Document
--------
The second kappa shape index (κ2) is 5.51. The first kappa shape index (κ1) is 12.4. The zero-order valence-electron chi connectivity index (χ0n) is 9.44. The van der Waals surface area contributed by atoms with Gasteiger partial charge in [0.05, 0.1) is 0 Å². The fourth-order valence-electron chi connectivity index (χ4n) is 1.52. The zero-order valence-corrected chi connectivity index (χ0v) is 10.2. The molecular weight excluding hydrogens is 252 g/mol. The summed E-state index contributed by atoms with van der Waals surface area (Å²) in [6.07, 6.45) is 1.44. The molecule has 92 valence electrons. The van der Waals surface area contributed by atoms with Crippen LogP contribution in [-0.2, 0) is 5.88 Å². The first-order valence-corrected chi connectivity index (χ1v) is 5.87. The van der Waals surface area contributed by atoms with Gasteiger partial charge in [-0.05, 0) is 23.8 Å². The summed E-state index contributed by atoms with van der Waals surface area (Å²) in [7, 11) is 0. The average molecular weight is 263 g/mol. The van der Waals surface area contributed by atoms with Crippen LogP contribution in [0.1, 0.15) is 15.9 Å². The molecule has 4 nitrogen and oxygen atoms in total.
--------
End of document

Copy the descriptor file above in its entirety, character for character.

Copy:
The second kappa shape index (κ2) is 5.51. The first kappa shape index (κ1) is 12.4. The zero-order valence-electron chi connectivity index (χ0n) is 9.44. The van der Waals surface area contributed by atoms with Gasteiger partial charge in [0.05, 0.1) is 0 Å². The fourth-order valence-electron chi connectivity index (χ4n) is 1.52. The zero-order valence-corrected chi connectivity index (χ0v) is 10.2. The molecular weight excluding hydrogens is 252 g/mol. The summed E-state index contributed by atoms with van der Waals surface area (Å²) in [6.07, 6.45) is 1.44. The molecule has 92 valence electrons. The van der Waals surface area contributed by atoms with Crippen LogP contribution in [-0.2, 0) is 5.88 Å². The first-order valence-corrected chi connectivity index (χ1v) is 5.87. The van der Waals surface area contributed by atoms with Gasteiger partial charge in [-0.05, 0) is 23.8 Å². The summed E-state index contributed by atoms with van der Waals surface area (Å²) in [7, 11) is 0. The average molecular weight is 263 g/mol. The van der Waals surface area contributed by atoms with Crippen LogP contribution in [0.1, 0.15) is 15.9 Å². The molecule has 4 nitrogen and oxygen atoms in total.